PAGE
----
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Publication numberUS4159701 A
Publication typeGrant
Application numberUS 05/773,931
Publication dateJul 3, 1979
Filing dateMar 3, 1977
Priority dateAug 26, 1976
Publication number05773931, 773931, US 4159701 A, US 4159701A, US-A-4159701, US4159701 A, US4159701A
InventorsChigaku Murata
Original AssigneeToyota Jidosha Kogyo Kabushiki Kaisha
Export CitationBiBTeX, EndNote, RefMan
External Links: USPTO, USPTO Assignment, Espacenet
System for controlling fuel supply in internal combustion engine
US 4159701 A
Abstract
A system for controlling or interrupting the fuel supply in an internal combustion engine operating under a braking condition, in response to the vacuum level in its intake system. This system is equipped with an air pump driven by an output shaft of the engine, and a pressure responsive valve including two chambers partitioned by a diaphragm, a valve body coupled to the diaphragm and a valve seat therefor. A discharge pressure from the air pump is applied to one of the chambers, and a vacuum from the intake system, downstream of a throttle valve in the carburetor, is applied to the other of the chambers. This pressure responsive valve readily discriminates between the engine braking condition and the idling condition of the engine, by widening the sensible or detecting range between the maximum possible vacuum level in an intake pipe, upon idling and the minimum possible vacuum level in the intake pipe, upon engine braking. When the system detects engine braking condition, the fuel supply is interrupted so as to suppress the generation of harmful constituents in the exhaust gases.
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Claims(12)
What is claimed is:
1. A system for controlling fuel supply in an internal combustion engine, comprising:
an air pump driven by an output shaft of said engine; and
a pressure responsive valve including two chambers separated by a diaphragm; a valve body coupled to said diaphragm; a valve seat; said valve body and said valve seat cooperating with each other so as to open and close a fluid passage, means biasing said diaphragm and valve body in a valve closing direction, one of said two chambers being supplied a discharge pressure from said air pump whenever it is operating to act directly on said diaphragm against the bias of said biasing means and the other of said chambers being supplied a vacuum from the engine intake system, downstream of a throttle valve in a carburetor, to also act directly on said diaphragm against the bias of said biasing means.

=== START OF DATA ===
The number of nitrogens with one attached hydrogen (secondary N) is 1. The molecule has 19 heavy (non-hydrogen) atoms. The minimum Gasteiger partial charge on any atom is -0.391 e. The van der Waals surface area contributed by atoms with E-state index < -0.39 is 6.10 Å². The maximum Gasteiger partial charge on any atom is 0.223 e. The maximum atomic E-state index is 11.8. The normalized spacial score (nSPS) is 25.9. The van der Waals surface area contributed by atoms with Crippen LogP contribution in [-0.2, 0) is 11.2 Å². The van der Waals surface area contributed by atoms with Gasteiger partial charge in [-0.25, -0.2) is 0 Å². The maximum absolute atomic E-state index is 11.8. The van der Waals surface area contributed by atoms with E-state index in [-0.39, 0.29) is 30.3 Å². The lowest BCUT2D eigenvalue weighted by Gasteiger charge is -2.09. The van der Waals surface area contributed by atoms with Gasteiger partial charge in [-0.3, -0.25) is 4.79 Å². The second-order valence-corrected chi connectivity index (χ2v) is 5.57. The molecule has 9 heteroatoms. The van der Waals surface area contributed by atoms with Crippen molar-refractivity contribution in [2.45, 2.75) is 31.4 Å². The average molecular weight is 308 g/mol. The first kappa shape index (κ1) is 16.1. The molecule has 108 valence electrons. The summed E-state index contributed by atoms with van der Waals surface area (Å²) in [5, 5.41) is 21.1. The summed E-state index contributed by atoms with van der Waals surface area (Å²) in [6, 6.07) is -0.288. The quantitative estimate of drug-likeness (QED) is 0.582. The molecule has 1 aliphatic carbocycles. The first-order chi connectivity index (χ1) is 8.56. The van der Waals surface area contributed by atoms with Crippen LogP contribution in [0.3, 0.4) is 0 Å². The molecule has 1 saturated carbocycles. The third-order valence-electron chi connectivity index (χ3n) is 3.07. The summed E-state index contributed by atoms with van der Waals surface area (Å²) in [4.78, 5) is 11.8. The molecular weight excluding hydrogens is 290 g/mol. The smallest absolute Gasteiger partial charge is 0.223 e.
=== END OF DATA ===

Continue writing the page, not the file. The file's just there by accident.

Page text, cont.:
2. The system of claim 1 including means connecting said air pump secondary air to the exhaust system for oxidizing harmful constituents of exhaust gases.
3. The system of claim 1 wherein the biasing means comprises a spring means to maintain the diaphragm in its neutral position, so that said valve body closes a fuel passage.
4. The system of claim 1, wherein: said fluid passage is for fuel.
5. The system of claim 1, wherein: said fluid passage is for air.
6. A system for controlling fuel supply in a LPG internal combustion engine, comprising:
an air pump driven by an output shaft of said engine;
a first pressure responsive valve including first and second chambers separated by a first diaphragm; a first valve body coupled to said first diaphragm; a first valve seat; said first valve body and said first valve seat cooperating with each other to open and close an air supply passage leading to a venturi portion in a carburetor; said second chamber being connected to said air pump; first means biasing said first diaphragm and said first valve body in a valve closing direction; said second chamber being supplied a discharge pressure from said air pump whenever it is operating to act directly on said first diaphragm against the bias of said first biasing means and said first chamber being supplied a vacuum from the engine intake system, downstream of a throttle valve in the carburetor, to also act directly on the first diaphragm against the bias of said first biasing means;
a second pressure responsive valve including third and fourth chambers separated by a second diaphragm; a second valve body coupled to said second diaphragm; a second valve seat; said second valve body and said second valve seat cooperating with each other to interrupt the fuel supply; said third chamber being connected to said first chamber in said first pressure responsive valve; said fourth chamber being connected to said air pump; second means biasing said second diaphragm and said second valve body in a valve closing direction; said fourth chamber being supplied a discharge pressure from said air pump whenever it is operating to act directly on said second diaphragm against the bias of said second biasing means and said third chamber being supplied a vacuum from the engine intake system, downstream of the throttle valve in the carburetor, to also act directly on the second diaphragm against the bias of said second biasing means; and
a vacuum transmitting valve including an inlet and an outlet, said inlet being connected to said first chamber in said first pressure responsive valve and to said third chamber in said second pressure responsive valve; said outlet being connected to an intake system downstream of the throttle valve; and a vaporizer including a primary chamber connected to a fuel reservoir, a slow passage, a slow lock diaphragm, and a slow lock valve coupled to said slow lock diaphragm and controlling the communication between said primary chamber and said slow passage, and a lock diaphragm chamber defined by said slow lock diaphragm and supplied a vacuum from an intake system or an atmospheric pressure through a passage opened or closed by said second valve body and said second valve seat in said second pressure responsive valve.
7. A system for controlling fuel supply in a gasoline internal combustion engine, comprising: